Thanking a hero.



In 2002, I took my first photography class at Austin Peay State University. Thankfully, my teacher gave us an assignment to take a field trip to the library and read books about other photographers. Little did I know this assignment would change my trajectory as an artist. I picked up a book by Duane Michals, who I’d never heard of but who quickly seeped into the deepest parts of my artmaking soul. He became “famous” (as famous as artists get, I suppose) in the 60’s for his avantgarde approach to black and white photography and storytelling. As Mary Thomas said in an article for a Pittsburgh newspaper:

“An innovator in the realm of fine art photography, Mr. Michals is credited with introducing the use of several photographs, or sequencing, in narrative work, and with the addition of handwritten text. His subjects include such universal themes as familial relationships and sexuality, and his formal expression often includes elements of the poetic, surreal and metaphysical.”

Finding an artist whose words are as moving as their art is about as rare as finding a performer who can sing as equally well as they can rap (ahem… how many Lauryn Hills are out there?). Duane Michals is the total package. In fact, I typed up many quotes from that first library book in Arial Black typeface on my Compaq laptop in 2002 (printed on plain white paper), and I’ve carried them around with me ever since, decorating every new space with his thoughts. The one I always keep closest to my desk is this one: “I believe that art should touch. I believe that it should move one to a greater consciousness of what one’s life is all about.”  Such words to live by! And I have tried. And I have felt grateful to Mr. Michals over and over these past 15 years for inspiring me to.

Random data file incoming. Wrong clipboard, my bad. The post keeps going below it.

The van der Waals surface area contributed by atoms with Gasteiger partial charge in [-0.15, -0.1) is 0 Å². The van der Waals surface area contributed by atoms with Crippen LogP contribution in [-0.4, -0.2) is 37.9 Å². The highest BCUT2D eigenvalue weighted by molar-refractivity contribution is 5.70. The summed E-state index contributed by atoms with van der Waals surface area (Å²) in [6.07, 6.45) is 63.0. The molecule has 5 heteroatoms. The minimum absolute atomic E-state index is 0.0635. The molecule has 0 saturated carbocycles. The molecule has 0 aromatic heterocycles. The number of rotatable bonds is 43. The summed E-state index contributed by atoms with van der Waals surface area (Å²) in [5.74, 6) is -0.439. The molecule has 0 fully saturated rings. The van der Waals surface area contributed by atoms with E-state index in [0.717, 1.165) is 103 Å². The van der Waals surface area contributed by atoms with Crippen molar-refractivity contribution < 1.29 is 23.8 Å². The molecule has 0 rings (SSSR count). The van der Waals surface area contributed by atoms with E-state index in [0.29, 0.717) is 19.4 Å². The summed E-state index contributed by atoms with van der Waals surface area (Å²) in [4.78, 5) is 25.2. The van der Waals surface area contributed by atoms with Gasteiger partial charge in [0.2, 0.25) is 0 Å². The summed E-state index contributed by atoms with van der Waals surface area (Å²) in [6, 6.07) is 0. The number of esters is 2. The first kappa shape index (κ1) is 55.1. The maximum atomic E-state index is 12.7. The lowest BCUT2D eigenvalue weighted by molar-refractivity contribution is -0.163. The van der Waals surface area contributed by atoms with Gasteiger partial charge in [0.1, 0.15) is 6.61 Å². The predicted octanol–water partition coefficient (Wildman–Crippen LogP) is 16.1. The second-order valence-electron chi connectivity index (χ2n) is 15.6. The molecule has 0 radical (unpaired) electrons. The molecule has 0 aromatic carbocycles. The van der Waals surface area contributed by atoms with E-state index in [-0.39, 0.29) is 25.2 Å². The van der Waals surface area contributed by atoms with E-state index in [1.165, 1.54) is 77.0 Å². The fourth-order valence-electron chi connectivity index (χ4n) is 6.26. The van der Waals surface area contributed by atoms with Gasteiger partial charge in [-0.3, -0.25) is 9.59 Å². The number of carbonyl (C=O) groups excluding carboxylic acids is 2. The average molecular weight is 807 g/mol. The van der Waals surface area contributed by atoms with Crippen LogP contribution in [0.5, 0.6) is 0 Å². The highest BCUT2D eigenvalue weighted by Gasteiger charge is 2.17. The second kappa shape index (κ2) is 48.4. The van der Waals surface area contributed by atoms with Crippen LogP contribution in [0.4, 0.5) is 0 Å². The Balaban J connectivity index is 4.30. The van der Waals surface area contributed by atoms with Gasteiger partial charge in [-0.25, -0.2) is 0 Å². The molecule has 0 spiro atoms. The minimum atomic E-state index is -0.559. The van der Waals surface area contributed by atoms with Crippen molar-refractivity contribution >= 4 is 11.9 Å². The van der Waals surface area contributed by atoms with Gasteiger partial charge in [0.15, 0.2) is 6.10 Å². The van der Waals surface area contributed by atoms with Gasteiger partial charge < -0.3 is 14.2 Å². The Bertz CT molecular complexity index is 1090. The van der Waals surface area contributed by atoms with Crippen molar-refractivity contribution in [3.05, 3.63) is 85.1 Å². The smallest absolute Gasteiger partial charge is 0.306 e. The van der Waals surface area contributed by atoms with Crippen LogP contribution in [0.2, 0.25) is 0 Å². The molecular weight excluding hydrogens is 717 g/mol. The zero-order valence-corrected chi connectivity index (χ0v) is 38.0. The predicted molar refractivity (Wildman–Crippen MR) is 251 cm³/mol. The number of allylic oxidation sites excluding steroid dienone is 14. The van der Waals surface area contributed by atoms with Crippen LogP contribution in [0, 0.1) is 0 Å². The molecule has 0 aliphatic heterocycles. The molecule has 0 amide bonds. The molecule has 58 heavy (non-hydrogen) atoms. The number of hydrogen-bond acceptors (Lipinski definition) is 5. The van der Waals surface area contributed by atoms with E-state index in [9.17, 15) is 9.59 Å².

This past Friday, Cinco de Mayo of 2016, I got to thank him in person.  My gift to myself for enduring my first surgery and all the subsequent physical therapy and such was a ticket to New York City to attend the opening of his new exhibit. He did not disappoint! At 83, he’s still pushing himself as an artist but he also has such impeccable humor and kindness, refreshing to see in someone with his amount of celebrity and accomplishment. In fact, I had been standing around trying to meet him for quite some time at the gallery, but being both very short and in a leg brace left me at a slight disadvantage for getting to the front of the line. Mr. Michals noticed this and, after a while, interrupted someone he was currently talking to, put his hand out towards me and said “This young lady has been waiting for quite some time, and I’m going to get her over here.” So he took my hand, pulled me in, and we began to chat about life and photos and where we were from. When I told him I live in Colorado Springs, he said “Oh, it’s beautiful there.” Then he pulled back quickly and asked in an almost frightened way, “You’re not a born again Christian, are you?”  I was prepared to talk cameras or film or a whole host of things with him, but not my spirituality! Ha. So, in my caught-off-guard state, here’s what came out: “Yes. But… I love you!” Followed by, “And your work is SO important.” Relief came over him at that, so he went on to tell me some about his short films in the new show and said I should definitely see them. (In one of them, he’s walking up and down a NYC neighborhood street with a sign on him that says “Tickets to Heaven : $5)